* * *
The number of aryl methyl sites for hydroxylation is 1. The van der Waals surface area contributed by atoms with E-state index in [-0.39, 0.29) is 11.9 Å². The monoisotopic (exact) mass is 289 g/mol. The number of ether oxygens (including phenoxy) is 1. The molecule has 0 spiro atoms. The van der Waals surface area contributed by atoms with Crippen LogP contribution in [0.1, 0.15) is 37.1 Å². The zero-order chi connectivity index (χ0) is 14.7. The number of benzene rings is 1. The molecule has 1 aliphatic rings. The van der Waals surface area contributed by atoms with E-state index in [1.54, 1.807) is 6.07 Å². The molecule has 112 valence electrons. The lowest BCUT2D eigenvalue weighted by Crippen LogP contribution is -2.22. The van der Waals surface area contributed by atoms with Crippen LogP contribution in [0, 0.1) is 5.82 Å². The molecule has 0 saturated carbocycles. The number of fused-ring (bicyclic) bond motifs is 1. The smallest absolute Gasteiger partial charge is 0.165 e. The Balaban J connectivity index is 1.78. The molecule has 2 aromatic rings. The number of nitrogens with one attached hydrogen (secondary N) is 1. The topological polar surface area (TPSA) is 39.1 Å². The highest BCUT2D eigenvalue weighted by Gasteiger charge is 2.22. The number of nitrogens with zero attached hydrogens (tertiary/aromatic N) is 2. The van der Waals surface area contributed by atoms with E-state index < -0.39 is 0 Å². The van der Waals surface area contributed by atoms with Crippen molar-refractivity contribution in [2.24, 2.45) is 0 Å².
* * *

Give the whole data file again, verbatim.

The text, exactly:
The number of aryl methyl sites for hydroxylation is 1. The van der Waals surface area contributed by atoms with E-state index in [-0.39, 0.29) is 11.9 Å². The monoisotopic (exact) mass is 289 g/mol. The number of ether oxygens (including phenoxy) is 1. The molecule has 0 spiro atoms. The van der Waals surface area contributed by atoms with Crippen LogP contribution in [0.1, 0.15) is 37.1 Å². The zero-order chi connectivity index (χ0) is 14.7. The number of benzene rings is 1. The molecule has 1 aliphatic rings. The van der Waals surface area contributed by atoms with E-state index in [1.54, 1.807) is 6.07 Å². The molecule has 112 valence electrons. The lowest BCUT2D eigenvalue weighted by Crippen LogP contribution is -2.22. The van der Waals surface area contributed by atoms with Crippen LogP contribution in [0, 0.1) is 5.82 Å². The molecule has 0 saturated carbocycles. The number of fused-ring (bicyclic) bond motifs is 1. The smallest absolute Gasteiger partial charge is 0.165 e. The Balaban J connectivity index is 1.78. The molecule has 2 aromatic rings. The number of nitrogens with one attached hydrogen (secondary N) is 1. The topological polar surface area (TPSA) is 39.1 Å². The highest BCUT2D eigenvalue weighted by Gasteiger charge is 2.22. The number of nitrogens with zero attached hydrogens (tertiary/aromatic N) is 2. The van der Waals surface area contributed by atoms with E-state index < -0.39 is 0 Å². The van der Waals surface area contributed by atoms with Crippen molar-refractivity contribution in [2.24, 2.45) is 0 Å².